IN the back of the kitchen cupboard, under the house, even in garden sheds… some wines are left to age most ungracefully. Photo: Catherine Wyatt Bell.
IN his continuing search for the more weird, wacky and wondrous in the world of travel, David Ellis says that when wine company Fifth Leg recently offered to swap for absolutely free a fresh new bottle of one of their wines for a bottle of any other label that owner’s thought may have been a bit suss, an amazing 3,200 people travelled to bottle shops across Australia to accept their offer.
And many were remarkably frank about “bad wine experiences,” including one-in-four admitting that if given what they considered to be a poor bottle of wine as a gift, they would re-wrap and re-gift it to someone else at a later date – while three-in-ten said they’d open and offer it to everyone at their party “for all to suffer.”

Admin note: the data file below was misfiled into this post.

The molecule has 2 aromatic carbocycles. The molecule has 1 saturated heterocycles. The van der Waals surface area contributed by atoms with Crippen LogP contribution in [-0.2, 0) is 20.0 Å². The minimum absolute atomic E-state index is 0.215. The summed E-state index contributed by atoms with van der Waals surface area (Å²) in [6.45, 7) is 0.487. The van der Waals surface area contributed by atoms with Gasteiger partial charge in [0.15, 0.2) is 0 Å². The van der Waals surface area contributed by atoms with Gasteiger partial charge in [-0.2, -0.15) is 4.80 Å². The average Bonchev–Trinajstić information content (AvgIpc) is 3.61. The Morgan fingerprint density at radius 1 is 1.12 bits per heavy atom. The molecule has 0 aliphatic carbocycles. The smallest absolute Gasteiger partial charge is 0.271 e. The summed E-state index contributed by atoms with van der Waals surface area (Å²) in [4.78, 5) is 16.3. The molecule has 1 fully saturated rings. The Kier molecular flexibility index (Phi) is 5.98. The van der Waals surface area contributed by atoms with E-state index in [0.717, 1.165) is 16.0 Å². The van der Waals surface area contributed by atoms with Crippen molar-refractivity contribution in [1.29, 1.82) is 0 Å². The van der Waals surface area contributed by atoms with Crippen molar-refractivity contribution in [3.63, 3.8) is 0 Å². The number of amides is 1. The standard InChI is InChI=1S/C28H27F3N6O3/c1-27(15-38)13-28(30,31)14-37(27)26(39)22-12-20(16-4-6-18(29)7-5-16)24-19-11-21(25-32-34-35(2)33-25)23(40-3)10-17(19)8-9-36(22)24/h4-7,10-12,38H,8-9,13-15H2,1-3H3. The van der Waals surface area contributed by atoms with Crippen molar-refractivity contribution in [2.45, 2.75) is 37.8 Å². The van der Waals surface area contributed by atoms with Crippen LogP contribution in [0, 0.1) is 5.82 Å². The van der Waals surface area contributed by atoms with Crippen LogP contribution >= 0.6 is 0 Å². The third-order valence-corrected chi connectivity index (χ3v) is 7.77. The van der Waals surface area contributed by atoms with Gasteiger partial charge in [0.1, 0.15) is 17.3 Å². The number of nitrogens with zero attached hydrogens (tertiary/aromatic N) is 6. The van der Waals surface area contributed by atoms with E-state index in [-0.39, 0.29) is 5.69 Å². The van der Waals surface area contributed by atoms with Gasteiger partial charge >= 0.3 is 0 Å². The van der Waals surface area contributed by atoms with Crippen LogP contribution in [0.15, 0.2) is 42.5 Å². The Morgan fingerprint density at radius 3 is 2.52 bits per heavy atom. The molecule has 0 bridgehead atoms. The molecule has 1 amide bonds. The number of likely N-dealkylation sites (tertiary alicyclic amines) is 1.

The West Australian-based Fifth Leg invited people to take a suspect wine to select First Choice liquor stores Australia-wide on what they called Fifth Leg Bad Taste Amnesty Day, taste for free five Fifth Leg wines on offer, and to swap their possibly “crook plonk” for one of those fresh new Fifth Legs.
The amazing 3,212 bottles brought in to swap ranged from some without labels to others with labels Fifth Leg and First Choice staff said they’d never heard of, and with many looking very much like they’d been left to age most-ungracefully in the backs of kitchen cupboards, “under the house,” in garages and even garden sheds.
The majority brought in to swap were Sauvignon Blancs and Chardonnays, with greatest interest in those on free-swap offer being Shiraz, Chardonnay and Fifth Leg’s Cabernet Sauvignon Shiraz Merlot blend.
Fifth Leg is an off-shoot of Margaret River winery Devil’s Lair, and is named after the fossilised skeleton of a Tasmanian Tiger found in a cave on the Devil’s Lair property, with a mysterious fifth leg amongst those remains…
But that’s another story.
David Ellis, email@example.com